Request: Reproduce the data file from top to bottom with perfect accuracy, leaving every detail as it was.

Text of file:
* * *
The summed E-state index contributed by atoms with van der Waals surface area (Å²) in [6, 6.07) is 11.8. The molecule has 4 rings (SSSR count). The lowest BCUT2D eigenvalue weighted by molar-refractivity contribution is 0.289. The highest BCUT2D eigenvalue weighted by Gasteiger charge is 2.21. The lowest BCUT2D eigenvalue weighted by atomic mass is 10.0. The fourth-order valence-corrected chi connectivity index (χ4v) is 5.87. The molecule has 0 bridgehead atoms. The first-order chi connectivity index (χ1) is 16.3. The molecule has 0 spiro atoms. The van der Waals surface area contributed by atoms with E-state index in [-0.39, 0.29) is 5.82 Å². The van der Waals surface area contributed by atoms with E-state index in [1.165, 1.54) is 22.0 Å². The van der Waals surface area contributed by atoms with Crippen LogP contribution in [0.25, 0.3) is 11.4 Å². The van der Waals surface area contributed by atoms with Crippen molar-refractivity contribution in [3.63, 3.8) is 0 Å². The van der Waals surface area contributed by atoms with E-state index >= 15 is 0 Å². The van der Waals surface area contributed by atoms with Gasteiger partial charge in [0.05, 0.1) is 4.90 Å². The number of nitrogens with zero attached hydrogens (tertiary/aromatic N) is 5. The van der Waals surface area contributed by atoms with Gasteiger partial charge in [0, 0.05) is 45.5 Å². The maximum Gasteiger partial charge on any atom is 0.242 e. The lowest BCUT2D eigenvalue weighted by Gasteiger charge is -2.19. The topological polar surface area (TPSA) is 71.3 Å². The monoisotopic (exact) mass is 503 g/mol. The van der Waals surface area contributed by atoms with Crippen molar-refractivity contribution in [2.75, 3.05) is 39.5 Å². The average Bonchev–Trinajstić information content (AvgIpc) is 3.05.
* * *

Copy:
The summed E-state index contributed by atoms with van der Waals surface area (Å²) in [6, 6.07) is 11.8. The molecule has 4 rings (SSSR count). The lowest BCUT2D eigenvalue weighted by molar-refractivity contribution is 0.289. The highest BCUT2D eigenvalue weighted by Gasteiger charge is 2.21. The lowest BCUT2D eigenvalue weighted by atomic mass is 10.0. The fourth-order valence-corrected chi connectivity index (χ4v) is 5.87. The molecule has 0 bridgehead atoms. The first-order chi connectivity index (χ1) is 16.3. The molecule has 0 spiro atoms. The van der Waals surface area contributed by atoms with E-state index in [-0.39, 0.29) is 5.82 Å². The van der Waals surface area contributed by atoms with E-state index in [1.165, 1.54) is 22.0 Å². The van der Waals surface area contributed by atoms with Crippen LogP contribution in [0.25, 0.3) is 11.4 Å². The van der Waals surface area contributed by atoms with Crippen molar-refractivity contribution in [3.63, 3.8) is 0 Å². The van der Waals surface area contributed by atoms with E-state index >= 15 is 0 Å². The van der Waals surface area contributed by atoms with Gasteiger partial charge in [0.05, 0.1) is 4.90 Å². The number of nitrogens with zero attached hydrogens (tertiary/aromatic N) is 5. The van der Waals surface area contributed by atoms with Gasteiger partial charge in [0, 0.05) is 45.5 Å². The maximum Gasteiger partial charge on any atom is 0.242 e. The lowest BCUT2D eigenvalue weighted by Gasteiger charge is -2.19. The topological polar surface area (TPSA) is 71.3 Å². The monoisotopic (exact) mass is 503 g/mol. The van der Waals surface area contributed by atoms with Crippen molar-refractivity contribution in [2.75, 3.05) is 39.5 Å². The average Bonchev–Trinajstić information content (AvgIpc) is 3.05.